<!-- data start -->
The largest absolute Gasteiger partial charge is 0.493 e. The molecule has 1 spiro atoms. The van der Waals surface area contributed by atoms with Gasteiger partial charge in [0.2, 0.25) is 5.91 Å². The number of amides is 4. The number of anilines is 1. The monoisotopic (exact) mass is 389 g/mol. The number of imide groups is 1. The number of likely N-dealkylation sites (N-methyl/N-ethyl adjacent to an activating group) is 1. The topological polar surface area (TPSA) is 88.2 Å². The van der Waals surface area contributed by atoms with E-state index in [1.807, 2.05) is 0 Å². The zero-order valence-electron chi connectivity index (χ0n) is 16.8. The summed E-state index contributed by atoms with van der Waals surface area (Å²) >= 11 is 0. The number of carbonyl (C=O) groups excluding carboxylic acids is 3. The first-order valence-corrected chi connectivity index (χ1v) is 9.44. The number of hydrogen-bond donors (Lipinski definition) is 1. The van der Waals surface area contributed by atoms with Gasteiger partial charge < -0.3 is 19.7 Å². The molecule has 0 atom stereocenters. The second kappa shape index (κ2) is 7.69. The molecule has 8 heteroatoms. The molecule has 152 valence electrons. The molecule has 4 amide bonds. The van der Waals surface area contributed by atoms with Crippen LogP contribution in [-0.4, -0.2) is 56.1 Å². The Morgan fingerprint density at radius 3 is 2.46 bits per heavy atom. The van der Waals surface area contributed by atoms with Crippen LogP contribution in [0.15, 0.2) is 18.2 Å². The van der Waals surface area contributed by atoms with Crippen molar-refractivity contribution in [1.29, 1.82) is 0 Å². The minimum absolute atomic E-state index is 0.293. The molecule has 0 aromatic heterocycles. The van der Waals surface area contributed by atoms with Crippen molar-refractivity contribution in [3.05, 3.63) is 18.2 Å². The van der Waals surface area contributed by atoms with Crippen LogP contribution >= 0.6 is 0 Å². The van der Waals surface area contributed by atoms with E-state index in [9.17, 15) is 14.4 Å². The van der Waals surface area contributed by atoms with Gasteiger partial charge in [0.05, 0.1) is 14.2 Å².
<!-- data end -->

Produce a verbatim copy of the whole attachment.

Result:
The largest absolute Gasteiger partial charge is 0.493 e. The molecule has 1 spiro atoms. The van der Waals surface area contributed by atoms with Gasteiger partial charge in [0.2, 0.25) is 5.91 Å². The number of amides is 4. The number of anilines is 1. The monoisotopic (exact) mass is 389 g/mol. The number of imide groups is 1. The number of likely N-dealkylation sites (N-methyl/N-ethyl adjacent to an activating group) is 1. The topological polar surface area (TPSA) is 88.2 Å². The van der Waals surface area contributed by atoms with E-state index in [1.807, 2.05) is 0 Å². The zero-order valence-electron chi connectivity index (χ0n) is 16.8. The summed E-state index contributed by atoms with van der Waals surface area (Å²) >= 11 is 0. The number of carbonyl (C=O) groups excluding carboxylic acids is 3. The first-order valence-corrected chi connectivity index (χ1v) is 9.44. The number of hydrogen-bond donors (Lipinski definition) is 1. The van der Waals surface area contributed by atoms with Gasteiger partial charge < -0.3 is 19.7 Å². The molecule has 0 atom stereocenters. The second kappa shape index (κ2) is 7.69. The molecule has 8 heteroatoms. The molecule has 152 valence electrons. The molecule has 4 amide bonds. The van der Waals surface area contributed by atoms with Crippen LogP contribution in [-0.4, -0.2) is 56.1 Å². The Morgan fingerprint density at radius 3 is 2.46 bits per heavy atom. The van der Waals surface area contributed by atoms with Crippen LogP contribution in [0.15, 0.2) is 18.2 Å². The van der Waals surface area contributed by atoms with Crippen molar-refractivity contribution in [1.29, 1.82) is 0 Å². The minimum absolute atomic E-state index is 0.293. The molecule has 0 aromatic heterocycles. The van der Waals surface area contributed by atoms with Crippen molar-refractivity contribution in [3.05, 3.63) is 18.2 Å². The van der Waals surface area contributed by atoms with Crippen LogP contribution >= 0.6 is 0 Å². The van der Waals surface area contributed by atoms with E-state index in [9.17, 15) is 14.4 Å². The van der Waals surface area contributed by atoms with Gasteiger partial charge in [0.05, 0.1) is 14.2 Å².